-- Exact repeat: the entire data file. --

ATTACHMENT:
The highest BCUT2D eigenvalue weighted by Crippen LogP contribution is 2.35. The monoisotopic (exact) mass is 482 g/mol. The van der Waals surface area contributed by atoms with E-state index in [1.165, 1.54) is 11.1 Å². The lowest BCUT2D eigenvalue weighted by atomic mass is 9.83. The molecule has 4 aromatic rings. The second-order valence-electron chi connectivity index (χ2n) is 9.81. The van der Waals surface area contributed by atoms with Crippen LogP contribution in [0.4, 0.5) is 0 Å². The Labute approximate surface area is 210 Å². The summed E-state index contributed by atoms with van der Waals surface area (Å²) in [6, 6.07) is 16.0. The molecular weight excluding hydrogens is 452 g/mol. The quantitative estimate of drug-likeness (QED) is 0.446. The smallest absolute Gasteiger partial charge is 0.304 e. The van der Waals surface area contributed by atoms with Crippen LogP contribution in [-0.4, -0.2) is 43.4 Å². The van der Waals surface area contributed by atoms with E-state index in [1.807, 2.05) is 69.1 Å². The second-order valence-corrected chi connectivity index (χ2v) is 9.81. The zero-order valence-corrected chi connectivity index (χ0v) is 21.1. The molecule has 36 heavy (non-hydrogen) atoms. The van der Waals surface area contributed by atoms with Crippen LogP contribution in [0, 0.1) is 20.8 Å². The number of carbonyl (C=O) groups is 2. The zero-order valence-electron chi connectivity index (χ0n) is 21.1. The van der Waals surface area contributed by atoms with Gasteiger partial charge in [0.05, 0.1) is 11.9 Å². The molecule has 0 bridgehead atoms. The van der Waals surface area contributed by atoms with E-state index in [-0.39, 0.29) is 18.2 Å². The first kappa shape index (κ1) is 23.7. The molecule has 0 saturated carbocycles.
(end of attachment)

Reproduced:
The highest BCUT2D eigenvalue weighted by Crippen LogP contribution is 2.35. The monoisotopic (exact) mass is 482 g/mol. The van der Waals surface area contributed by atoms with E-state index in [1.165, 1.54) is 11.1 Å². The lowest BCUT2D eigenvalue weighted by atomic mass is 9.83. The molecule has 4 aromatic rings. The second-order valence-electron chi connectivity index (χ2n) is 9.81. The van der Waals surface area contributed by atoms with Crippen LogP contribution in [0.4, 0.5) is 0 Å². The Labute approximate surface area is 210 Å². The summed E-state index contributed by atoms with van der Waals surface area (Å²) in [6, 6.07) is 16.0. The molecular weight excluding hydrogens is 452 g/mol. The quantitative estimate of drug-likeness (QED) is 0.446. The smallest absolute Gasteiger partial charge is 0.304 e. The van der Waals surface area contributed by atoms with Crippen LogP contribution in [-0.4, -0.2) is 43.4 Å². The van der Waals surface area contributed by atoms with E-state index in [1.807, 2.05) is 69.1 Å². The second-order valence-corrected chi connectivity index (χ2v) is 9.81. The zero-order valence-corrected chi connectivity index (χ0v) is 21.1. The molecule has 36 heavy (non-hydrogen) atoms. The van der Waals surface area contributed by atoms with Crippen LogP contribution in [0, 0.1) is 20.8 Å². The number of carbonyl (C=O) groups is 2. The zero-order valence-electron chi connectivity index (χ0n) is 21.1. The van der Waals surface area contributed by atoms with Gasteiger partial charge in [0.05, 0.1) is 11.9 Å². The molecule has 0 bridgehead atoms. The van der Waals surface area contributed by atoms with E-state index in [-0.39, 0.29) is 18.2 Å². The first kappa shape index (κ1) is 23.7. The molecule has 0 saturated carbocycles.